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Tuition cuts make UMaine a hot college for Mass. students

The number of out-of-state students planning to attend UMaine’s flagship campus in Orono has skyrocketed.
The number of out-of-state students planning to attend UMaine’s flagship campus in Orono has skyrocketed.(Fred Field for The Boston Globe/file)

A record number of out-of-state students, including hundreds from Massachusetts, will be attending the University of Maine’s flagship campus in Orono this fall after the college slashed tuition prices for new students.

Under the new Flagship Match program, qualifying students from Massachusetts, New Hampshire, Vermont, Connecticut, New Jersey, and Pennsylvania will pay the same tuition and fees at U-Maine in Orono as they would at their home state’s flagship institution.

A Massachusetts student, for example, would pay the in-state University of Massachusetts Amherst price of $14,141 instead of UMaine’s out-of-state rate of $28,880, based on this year’s costs.

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“We’re thrilled that the Flagship Match program was so well received, and that we’ll be opening our doors to many new out-of-state students this fall,” said Jeffrey Hecker, the provost at UMaine. “Students and their families recognized that U-Maine is offering a world-class education at a fair price, and we’re excited to welcome them to campus this fall.”

As of May 1, 2,447 first-year students had committed to attending UMaine in the fall, compared to 2,012 at this time last year, for a 22 percent increase. Of those, about 45 percent, or 1,123, are out-of-state students, compared to 35 percent, or 731 students last year.

The number of students from Massachusetts planning to attend UMaine has skyrocketed, going from 286 at this time last year to 518, for an 81 percent increase.

Brockton resident Dan Devine, a senior at Catholic Memorial School in West Roxbury, said Flagship Match is the reason he chose UMaine. Devine said he was drawn to the school for its rugby program but couldn’t afford the full tuition. After the rugby coach told him about Flagship Match, it was an easy decision.

“It was one of the biggest factors in me going there,’’ he said. “I talked to other schools and I didn’t get enough money.’’

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UMaine also saw gains from other states targeted by Flagship Match. The number of students from Connecticut went from 92 to 122; New Hampshire, 73 to 103; New Jersey, 52 to 71; Vermont, 32 to 39; and Pennsylvania, 23 to 31.

UMaine’s awards are divided into two categories. To qualify for a full flagship match at UMaine, students must have both a high school GPA of at least 3.0 and SAT scores of 1,050 or higher. Accepted students who do not meet the criteria will qualify for a smaller award of $9,000.

Over the next eight years, the number of high school students in the Northeast is expected to shrink by more than 5 percent, tightening the competition for applicants. To keep enrollments up and money coming in, UMaine introduced the program as a way to attract more students from out of state.

It appears to have been a success, officials said.

Hecker said the university’s fiscal-year budget was based upon a class of 2,200 students, including about 40 percent from out of state.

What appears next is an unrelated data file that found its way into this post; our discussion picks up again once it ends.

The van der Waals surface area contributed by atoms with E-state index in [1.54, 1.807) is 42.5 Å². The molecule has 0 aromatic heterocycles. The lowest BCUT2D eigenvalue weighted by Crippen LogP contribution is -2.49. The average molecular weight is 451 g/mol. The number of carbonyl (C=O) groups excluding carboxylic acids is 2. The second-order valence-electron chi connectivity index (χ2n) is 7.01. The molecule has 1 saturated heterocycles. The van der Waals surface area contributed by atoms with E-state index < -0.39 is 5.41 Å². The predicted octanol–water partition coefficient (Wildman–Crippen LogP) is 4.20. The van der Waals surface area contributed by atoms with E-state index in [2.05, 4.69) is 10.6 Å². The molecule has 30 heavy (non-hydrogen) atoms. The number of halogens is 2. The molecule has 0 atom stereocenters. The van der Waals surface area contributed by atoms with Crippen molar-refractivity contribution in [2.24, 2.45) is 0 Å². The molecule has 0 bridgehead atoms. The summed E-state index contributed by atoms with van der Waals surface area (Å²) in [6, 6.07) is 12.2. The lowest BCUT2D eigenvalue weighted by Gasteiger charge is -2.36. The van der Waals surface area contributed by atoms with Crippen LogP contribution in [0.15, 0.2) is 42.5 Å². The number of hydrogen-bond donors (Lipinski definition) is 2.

“Our preliminary numbers suggest that the entering class will be larger than expected, with a higher out-of-state percentage, which is good news for UMaine’s bottom line,’’ he said.

He added that increasing enrollment of out-of-state students is good for Maine’s economy, as well.

“These students contribute to Maine’s economy while enrolled, and over the past several years over 20 percent of out-of-state students who graduate from UMaine stay in the state to work and make their careers,’ he said. “That’s good for the state of Maine, which needs a younger, better-educated workforce.’’

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UMaine’s president, Susan Hunter, said Flagship Match helped draw attention to the school. “The ground was laid with the financial aid aspect and once people started investigating, they realized it was a really fine option,’’ Hunter said. “That grew the interest.’’

Not only did more students apply this year, but the number of juniors inquiring about the school has jumped dramatically, Hecker said.

In the 2014-15 school year, 3,858 juniors from Massachusetts requested information about UMaine, compared to 7,201 juniors this school year, he said.

“We’re confident that the Flagship Match was part of the reason we’ve seen that growth,’’ he said. “Our plan is to continue the program and have that option available for students.’’

Interest is also up at other New England public universities, though enrollment numbers are not yet available.

The University of New Hampshire received more than 20,000 first-year applications to attend the flagship campus in Durham this year, an increase of nearly 1,000 from last year and an all-time record.

UMass Amherst also received a record number of applications — up about 903 from last year to 40,913.

“We’re confident we will have a strong year and continue to recruit outstanding students,’’ said UMass spokesman Edward Blaguszewski.

UMaine’s Flagship Match program appears to be unique, but other schools are taking steps to make college more affordable. Massachusetts recently launched the Commonwealth Commitment program, which will offer tuition rebates to qualifying community college students who graduate within 2½ years and move on to a public state college or university.

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Jennifer Fenn Lefferts can be reached at jflefferts@yahoo.com.